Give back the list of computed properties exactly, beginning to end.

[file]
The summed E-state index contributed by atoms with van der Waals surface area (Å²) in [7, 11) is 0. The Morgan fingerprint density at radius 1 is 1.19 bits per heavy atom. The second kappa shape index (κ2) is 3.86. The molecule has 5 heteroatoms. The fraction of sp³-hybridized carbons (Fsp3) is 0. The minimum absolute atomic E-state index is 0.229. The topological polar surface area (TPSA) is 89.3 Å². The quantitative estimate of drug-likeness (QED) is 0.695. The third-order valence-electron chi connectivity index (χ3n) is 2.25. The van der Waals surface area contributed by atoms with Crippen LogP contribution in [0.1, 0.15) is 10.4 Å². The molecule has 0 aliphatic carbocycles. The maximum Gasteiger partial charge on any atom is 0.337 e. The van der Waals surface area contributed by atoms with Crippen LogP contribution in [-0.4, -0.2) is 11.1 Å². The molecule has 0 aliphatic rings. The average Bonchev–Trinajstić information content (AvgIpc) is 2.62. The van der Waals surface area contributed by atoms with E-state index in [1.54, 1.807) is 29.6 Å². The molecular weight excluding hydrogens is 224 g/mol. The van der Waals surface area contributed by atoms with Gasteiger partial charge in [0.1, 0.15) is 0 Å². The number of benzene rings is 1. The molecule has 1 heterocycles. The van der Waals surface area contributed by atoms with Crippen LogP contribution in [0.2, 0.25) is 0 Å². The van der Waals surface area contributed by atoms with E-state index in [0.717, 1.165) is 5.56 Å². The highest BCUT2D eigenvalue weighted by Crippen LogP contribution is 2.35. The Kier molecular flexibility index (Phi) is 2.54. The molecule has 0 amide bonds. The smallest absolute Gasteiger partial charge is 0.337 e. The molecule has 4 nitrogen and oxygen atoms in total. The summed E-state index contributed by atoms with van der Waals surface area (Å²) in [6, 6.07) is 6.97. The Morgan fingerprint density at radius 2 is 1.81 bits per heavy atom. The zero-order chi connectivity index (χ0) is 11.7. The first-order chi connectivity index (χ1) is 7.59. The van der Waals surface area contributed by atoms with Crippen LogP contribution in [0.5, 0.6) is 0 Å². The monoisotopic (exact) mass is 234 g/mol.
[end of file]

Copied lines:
The summed E-state index contributed by atoms with van der Waals surface area (Å²) in [7, 11) is 0. The Morgan fingerprint density at radius 1 is 1.19 bits per heavy atom. The second kappa shape index (κ2) is 3.86. The molecule has 5 heteroatoms. The fraction of sp³-hybridized carbons (Fsp3) is 0. The minimum absolute atomic E-state index is 0.229. The topological polar surface area (TPSA) is 89.3 Å². The quantitative estimate of drug-likeness (QED) is 0.695. The third-order valence-electron chi connectivity index (χ3n) is 2.25. The van der Waals surface area contributed by atoms with Crippen LogP contribution in [0.1, 0.15) is 10.4 Å². The molecule has 0 aliphatic carbocycles. The maximum Gasteiger partial charge on any atom is 0.337 e. The van der Waals surface area contributed by atoms with Crippen LogP contribution in [-0.4, -0.2) is 11.1 Å². The molecule has 0 aliphatic rings. The average Bonchev–Trinajstić information content (AvgIpc) is 2.62. The van der Waals surface area contributed by atoms with E-state index in [1.54, 1.807) is 29.6 Å². The molecular weight excluding hydrogens is 224 g/mol. The van der Waals surface area contributed by atoms with Gasteiger partial charge in [0.1, 0.15) is 0 Å². The number of benzene rings is 1. The molecule has 1 heterocycles. The van der Waals surface area contributed by atoms with Crippen LogP contribution in [0.2, 0.25) is 0 Å². The van der Waals surface area contributed by atoms with E-state index in [0.717, 1.165) is 5.56 Å². The highest BCUT2D eigenvalue weighted by Crippen LogP contribution is 2.35. The Kier molecular flexibility index (Phi) is 2.54. The molecule has 0 amide bonds. The smallest absolute Gasteiger partial charge is 0.337 e. The molecule has 4 nitrogen and oxygen atoms in total. The summed E-state index contributed by atoms with van der Waals surface area (Å²) in [6, 6.07) is 6.97. The Morgan fingerprint density at radius 2 is 1.81 bits per heavy atom. The zero-order chi connectivity index (χ0) is 11.7. The first-order chi connectivity index (χ1) is 7.59. The van der Waals surface area contributed by atoms with Crippen LogP contribution in [0.5, 0.6) is 0 Å². The monoisotopic (exact) mass is 234 g/mol.